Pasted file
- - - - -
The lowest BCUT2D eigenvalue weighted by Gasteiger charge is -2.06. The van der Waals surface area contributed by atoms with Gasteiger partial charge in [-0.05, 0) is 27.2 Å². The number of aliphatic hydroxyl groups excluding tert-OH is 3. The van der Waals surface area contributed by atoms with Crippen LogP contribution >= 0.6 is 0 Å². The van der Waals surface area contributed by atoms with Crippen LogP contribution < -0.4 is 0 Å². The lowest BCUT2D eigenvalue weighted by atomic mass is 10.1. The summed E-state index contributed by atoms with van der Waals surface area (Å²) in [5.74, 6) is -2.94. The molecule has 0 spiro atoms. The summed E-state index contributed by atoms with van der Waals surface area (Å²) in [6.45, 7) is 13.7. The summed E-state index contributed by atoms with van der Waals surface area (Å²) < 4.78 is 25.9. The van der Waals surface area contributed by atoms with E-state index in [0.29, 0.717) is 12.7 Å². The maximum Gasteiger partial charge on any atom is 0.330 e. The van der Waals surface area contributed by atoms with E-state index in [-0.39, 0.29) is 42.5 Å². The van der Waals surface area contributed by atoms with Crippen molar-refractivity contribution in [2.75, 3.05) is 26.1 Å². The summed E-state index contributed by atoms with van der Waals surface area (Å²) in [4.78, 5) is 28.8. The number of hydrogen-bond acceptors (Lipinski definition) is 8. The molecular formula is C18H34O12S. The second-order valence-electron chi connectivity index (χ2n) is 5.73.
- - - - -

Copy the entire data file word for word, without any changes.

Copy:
The lowest BCUT2D eigenvalue weighted by Gasteiger charge is -2.06. The van der Waals surface area contributed by atoms with Gasteiger partial charge in [-0.05, 0) is 27.2 Å². The number of aliphatic hydroxyl groups excluding tert-OH is 3. The van der Waals surface area contributed by atoms with Crippen LogP contribution >= 0.6 is 0 Å². The van der Waals surface area contributed by atoms with Crippen LogP contribution < -0.4 is 0 Å². The lowest BCUT2D eigenvalue weighted by atomic mass is 10.1. The summed E-state index contributed by atoms with van der Waals surface area (Å²) in [5.74, 6) is -2.94. The molecule has 0 spiro atoms. The summed E-state index contributed by atoms with van der Waals surface area (Å²) in [6.45, 7) is 13.7. The summed E-state index contributed by atoms with van der Waals surface area (Å²) < 4.78 is 25.9. The van der Waals surface area contributed by atoms with E-state index in [0.29, 0.717) is 12.7 Å². The maximum Gasteiger partial charge on any atom is 0.330 e. The van der Waals surface area contributed by atoms with E-state index in [-0.39, 0.29) is 42.5 Å². The van der Waals surface area contributed by atoms with Crippen molar-refractivity contribution in [2.75, 3.05) is 26.1 Å². The summed E-state index contributed by atoms with van der Waals surface area (Å²) in [4.78, 5) is 28.8. The number of hydrogen-bond acceptors (Lipinski definition) is 8. The molecular formula is C18H34O12S. The second-order valence-electron chi connectivity index (χ2n) is 5.73.